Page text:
We find disparate trend variations in TFP and labor growth across major U.S. production sectors and study their implications for the post-war secular decline in GDP growth. We describe how capital accumulation and the network structure of U.S. production interact to amplify the effects of sectoral trend growth rates in TFP and labor on trend GDP growth. We derive expressions that conveniently summarize this long-run amplification effect by way of sectoral multipliers. These multipliers are quantitatively large and for some sectors exceed three times their value added shares. We estimate that sector-specific factors have historically accounted for approximately 3/4 of long-run changes in GDP growth, leaving common or aggregate factors to explain only 1/4 of those changes. Trend GDP growth fell by nearly 3 percentage points over the post-war period with the Construction sector alone contributing roughly 1 percentage point of that decline between 1950 and 1980. Idiosyncratic changes to trend growth in the Durable Goods sector then contributed an almost 2 percentage point decline in trend GDP growth between 2000 and 2018. Remarkably, no sector has contributed any steady significant increase to the trend growth rate of GDP in the past 70 years.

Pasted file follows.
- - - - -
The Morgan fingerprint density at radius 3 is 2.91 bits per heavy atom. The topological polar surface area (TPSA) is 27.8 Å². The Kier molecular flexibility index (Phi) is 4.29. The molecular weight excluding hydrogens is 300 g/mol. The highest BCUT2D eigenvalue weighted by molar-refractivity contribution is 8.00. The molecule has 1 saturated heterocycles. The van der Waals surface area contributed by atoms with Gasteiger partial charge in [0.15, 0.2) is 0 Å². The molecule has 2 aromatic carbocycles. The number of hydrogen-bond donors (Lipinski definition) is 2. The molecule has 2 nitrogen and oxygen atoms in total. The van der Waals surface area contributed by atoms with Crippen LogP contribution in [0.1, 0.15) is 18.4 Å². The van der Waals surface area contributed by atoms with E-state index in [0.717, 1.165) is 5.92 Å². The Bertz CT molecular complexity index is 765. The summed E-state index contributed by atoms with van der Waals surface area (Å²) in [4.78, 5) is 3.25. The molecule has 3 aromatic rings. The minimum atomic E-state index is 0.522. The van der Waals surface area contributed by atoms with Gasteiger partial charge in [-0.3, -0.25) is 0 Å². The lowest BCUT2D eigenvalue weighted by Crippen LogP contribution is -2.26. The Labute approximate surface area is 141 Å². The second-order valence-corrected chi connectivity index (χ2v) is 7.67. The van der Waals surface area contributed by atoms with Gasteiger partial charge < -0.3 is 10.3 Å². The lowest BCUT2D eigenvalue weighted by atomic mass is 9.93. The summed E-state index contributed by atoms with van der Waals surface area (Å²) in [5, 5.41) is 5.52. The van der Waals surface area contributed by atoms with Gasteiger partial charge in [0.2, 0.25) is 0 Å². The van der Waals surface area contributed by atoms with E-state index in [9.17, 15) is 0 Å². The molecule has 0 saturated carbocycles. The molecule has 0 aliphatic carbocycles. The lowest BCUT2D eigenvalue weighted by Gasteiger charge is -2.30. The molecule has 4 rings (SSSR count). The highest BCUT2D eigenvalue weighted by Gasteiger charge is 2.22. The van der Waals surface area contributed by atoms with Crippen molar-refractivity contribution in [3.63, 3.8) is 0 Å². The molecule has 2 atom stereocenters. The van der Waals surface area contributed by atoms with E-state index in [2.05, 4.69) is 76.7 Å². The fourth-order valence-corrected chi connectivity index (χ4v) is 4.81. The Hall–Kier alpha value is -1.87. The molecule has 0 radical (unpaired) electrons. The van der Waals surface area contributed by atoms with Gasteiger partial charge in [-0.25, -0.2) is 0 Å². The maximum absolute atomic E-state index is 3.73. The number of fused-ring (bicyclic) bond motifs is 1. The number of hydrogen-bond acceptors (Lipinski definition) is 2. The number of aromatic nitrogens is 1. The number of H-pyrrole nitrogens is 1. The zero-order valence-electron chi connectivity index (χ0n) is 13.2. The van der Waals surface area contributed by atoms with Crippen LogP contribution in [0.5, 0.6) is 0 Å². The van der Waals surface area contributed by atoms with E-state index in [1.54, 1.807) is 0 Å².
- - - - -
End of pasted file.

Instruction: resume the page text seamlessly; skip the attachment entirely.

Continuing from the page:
Supplemental Appendix (pdf, 437 kb)
Hornstein, Andreas, Andrew Foerster, Mark Watson, and Pierre-Daniel Sarte. 2019. “Aggregate Implications of Changing Sectoral Trends,” Federal Reserve Bank of San Francisco Working Paper 2019-16. Available at https://doi.org/10.24148/wp2019-16